|October 16||at Tulane||N/A|
Several players that were varsity lettermen from the 1942 squad, scheduled to play as part of the 1943 team, were drafted into the National Football League (NFL) in the 1944 draft. These players included the following:
|Year||Round||Overall||Player name||Position||NFL team|
|1944||9||78||Mitchell Olenski||Tackle||Brooklyn Tigers|
|9||82||Don Whitmire||Tackle||Green Bay Packers|
|22||221||Ted Cook||End||Brooklyn Tigers|
|27||279||Andy Bires||End||New York Giants|
|27||281||Jack McKewan||Tackle||Chicago Bears|
|1943 Alabama Informals football|
|Home stadium||Denny Stadium|
Although Alabama officially did not participate as part of the 1943 college football season, a team composed of 17-year old and draft deferred students was organized as the Alabama Informals in October 1943. Not officially sanctioned by the University, the Informals were allowed to utilize both equipment and the facilities of the Crimson Tide. The team was led by head coach Mitchell Olenski, and John Gresham and Al Alois served as assistant coaches. At the time of its creation, the Alabama Informals squad was the second created by a SEC school forced to abandon their football team for the year after Vanderbilt.
In addition to the three games played, the Informals were also scheduled to compete against Draper Prison at the Cramton Bowl on November 27. The game was canceled by University officials that stated the students on the team needed to focus on final examinations instead.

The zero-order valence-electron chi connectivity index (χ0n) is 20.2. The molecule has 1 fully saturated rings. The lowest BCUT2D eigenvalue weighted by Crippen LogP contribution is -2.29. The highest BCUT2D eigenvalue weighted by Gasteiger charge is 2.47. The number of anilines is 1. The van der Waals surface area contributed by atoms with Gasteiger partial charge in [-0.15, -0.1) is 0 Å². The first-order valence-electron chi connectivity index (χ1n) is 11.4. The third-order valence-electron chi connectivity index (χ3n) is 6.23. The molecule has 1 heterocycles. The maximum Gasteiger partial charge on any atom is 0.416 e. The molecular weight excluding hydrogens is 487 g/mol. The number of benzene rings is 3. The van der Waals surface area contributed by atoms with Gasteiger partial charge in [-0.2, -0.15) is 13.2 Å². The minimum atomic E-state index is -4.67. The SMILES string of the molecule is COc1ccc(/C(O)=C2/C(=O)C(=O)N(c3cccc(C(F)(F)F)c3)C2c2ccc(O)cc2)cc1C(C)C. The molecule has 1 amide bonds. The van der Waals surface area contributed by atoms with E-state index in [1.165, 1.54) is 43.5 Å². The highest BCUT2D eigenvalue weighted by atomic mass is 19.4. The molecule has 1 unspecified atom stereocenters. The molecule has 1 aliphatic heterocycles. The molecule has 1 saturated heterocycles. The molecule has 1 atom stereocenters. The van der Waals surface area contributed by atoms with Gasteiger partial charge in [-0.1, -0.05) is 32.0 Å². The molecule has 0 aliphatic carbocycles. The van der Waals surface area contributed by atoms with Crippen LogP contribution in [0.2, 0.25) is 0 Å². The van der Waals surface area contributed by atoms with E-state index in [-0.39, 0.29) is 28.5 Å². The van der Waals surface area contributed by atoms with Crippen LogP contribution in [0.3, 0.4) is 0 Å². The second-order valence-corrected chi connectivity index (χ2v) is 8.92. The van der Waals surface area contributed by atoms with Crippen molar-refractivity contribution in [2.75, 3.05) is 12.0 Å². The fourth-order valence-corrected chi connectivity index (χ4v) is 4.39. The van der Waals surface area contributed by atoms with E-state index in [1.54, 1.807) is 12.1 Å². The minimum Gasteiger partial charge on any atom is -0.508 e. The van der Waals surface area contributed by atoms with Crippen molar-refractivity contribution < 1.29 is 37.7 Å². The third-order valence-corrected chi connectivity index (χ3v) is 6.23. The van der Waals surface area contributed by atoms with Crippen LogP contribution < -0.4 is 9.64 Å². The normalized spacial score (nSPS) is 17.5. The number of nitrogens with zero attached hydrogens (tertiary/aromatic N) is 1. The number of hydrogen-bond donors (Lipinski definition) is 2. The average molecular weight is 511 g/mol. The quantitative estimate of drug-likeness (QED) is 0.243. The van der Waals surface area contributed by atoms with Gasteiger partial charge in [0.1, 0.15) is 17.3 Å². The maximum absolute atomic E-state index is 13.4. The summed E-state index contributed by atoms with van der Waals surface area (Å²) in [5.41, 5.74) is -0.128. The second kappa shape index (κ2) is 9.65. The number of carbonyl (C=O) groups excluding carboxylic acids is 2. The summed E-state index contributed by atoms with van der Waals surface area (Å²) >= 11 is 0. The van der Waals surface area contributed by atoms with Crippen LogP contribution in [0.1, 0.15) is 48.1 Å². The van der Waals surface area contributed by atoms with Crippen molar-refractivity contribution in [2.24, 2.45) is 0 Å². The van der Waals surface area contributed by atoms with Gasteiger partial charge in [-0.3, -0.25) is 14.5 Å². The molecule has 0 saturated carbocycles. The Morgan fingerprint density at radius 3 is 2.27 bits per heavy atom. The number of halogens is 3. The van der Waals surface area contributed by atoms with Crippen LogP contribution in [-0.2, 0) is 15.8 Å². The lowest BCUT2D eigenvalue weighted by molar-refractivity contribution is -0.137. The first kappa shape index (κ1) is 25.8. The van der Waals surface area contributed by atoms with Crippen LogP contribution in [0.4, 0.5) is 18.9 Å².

|November 6||Howard||L 6–42||7,000|
|November 12||at Marion Military Institute||W 31–12|
|November 20||Marion Military Institute||W 19–13|
The Informals first opponent was a team composed of players that were part of the V-12 Navy College Training Program at Howard College (now Samford University). In the game, the Seadogs won 42–6 with the majority of gate receipts collected for the Tuscaloosa Service Center War Chest. The Howard squad featured two former Crimson Tide players: Bill Harris at tackle and Billy Dabbs at fullback.
Howard scored six touchdowns in the game. Cecil Duffee and Billy Dabbs scored on runs of 19 and 16-yards in the first quarter; Duffee scored on a 34-yard reception from Tris Mock in the second quarter; Stephenson scored on an eight-yard run in the third quarter; and Charley Spier scored on a 40-yard interception return in the fourth quarter. The only Alabama points of the contest came in the fourth quarter, down 35–0 when John Wade threw a 10-yard touchdown pass to Barton Greer. Although not included as part of Alabama's all-time record, this is the only loss Alabama ever had against Howard.